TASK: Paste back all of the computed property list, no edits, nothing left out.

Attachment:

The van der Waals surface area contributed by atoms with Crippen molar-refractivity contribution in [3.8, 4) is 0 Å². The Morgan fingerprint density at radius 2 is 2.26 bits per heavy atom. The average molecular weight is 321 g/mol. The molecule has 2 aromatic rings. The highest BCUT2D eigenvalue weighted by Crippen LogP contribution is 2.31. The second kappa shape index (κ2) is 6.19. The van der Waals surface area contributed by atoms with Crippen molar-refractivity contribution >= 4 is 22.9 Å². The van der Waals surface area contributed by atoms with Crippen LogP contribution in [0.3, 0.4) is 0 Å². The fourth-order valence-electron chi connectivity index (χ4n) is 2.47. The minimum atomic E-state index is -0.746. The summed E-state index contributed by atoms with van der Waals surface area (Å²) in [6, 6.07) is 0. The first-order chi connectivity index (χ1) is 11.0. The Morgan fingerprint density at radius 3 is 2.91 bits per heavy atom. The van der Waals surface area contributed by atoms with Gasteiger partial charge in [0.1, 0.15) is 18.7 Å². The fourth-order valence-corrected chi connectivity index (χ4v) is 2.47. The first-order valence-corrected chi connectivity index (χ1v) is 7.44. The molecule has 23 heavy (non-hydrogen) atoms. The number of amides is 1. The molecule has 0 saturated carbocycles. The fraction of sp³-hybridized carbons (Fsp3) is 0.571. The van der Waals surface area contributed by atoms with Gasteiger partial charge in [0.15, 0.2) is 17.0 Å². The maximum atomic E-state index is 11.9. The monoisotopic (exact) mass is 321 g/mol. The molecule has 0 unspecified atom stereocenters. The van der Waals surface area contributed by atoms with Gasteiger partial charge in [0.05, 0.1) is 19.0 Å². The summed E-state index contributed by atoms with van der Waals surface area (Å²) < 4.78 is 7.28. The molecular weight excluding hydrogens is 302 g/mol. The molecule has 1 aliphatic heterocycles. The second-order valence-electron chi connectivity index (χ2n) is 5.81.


The van der Waals surface area contributed by atoms with Crippen molar-refractivity contribution in [3.8, 4) is 0 Å². The Morgan fingerprint density at radius 2 is 2.26 bits per heavy atom. The average molecular weight is 321 g/mol. The molecule has 2 aromatic rings. The highest BCUT2D eigenvalue weighted by Crippen LogP contribution is 2.31. The second kappa shape index (κ2) is 6.19. The van der Waals surface area contributed by atoms with Crippen molar-refractivity contribution >= 4 is 22.9 Å². The van der Waals surface area contributed by atoms with Crippen LogP contribution in [0.3, 0.4) is 0 Å². The fourth-order valence-electron chi connectivity index (χ4n) is 2.47. The minimum atomic E-state index is -0.746. The summed E-state index contributed by atoms with van der Waals surface area (Å²) in [6, 6.07) is 0. The first-order chi connectivity index (χ1) is 11.0. The Morgan fingerprint density at radius 3 is 2.91 bits per heavy atom. The van der Waals surface area contributed by atoms with Gasteiger partial charge in [0.1, 0.15) is 18.7 Å². The fourth-order valence-corrected chi connectivity index (χ4v) is 2.47. The first-order valence-corrected chi connectivity index (χ1v) is 7.44. The molecule has 23 heavy (non-hydrogen) atoms. The number of amides is 1. The molecule has 0 saturated carbocycles. The fraction of sp³-hybridized carbons (Fsp3) is 0.571. The van der Waals surface area contributed by atoms with Gasteiger partial charge in [0.15, 0.2) is 17.0 Å². The maximum atomic E-state index is 11.9. The monoisotopic (exact) mass is 321 g/mol. The molecule has 0 unspecified atom stereocenters. The van der Waals surface area contributed by atoms with Gasteiger partial charge in [0.05, 0.1) is 19.0 Å². The summed E-state index contributed by atoms with van der Waals surface area (Å²) < 4.78 is 7.28. The molecular weight excluding hydrogens is 302 g/mol. The molecule has 1 aliphatic heterocycles. The second-order valence-electron chi connectivity index (χ2n) is 5.81.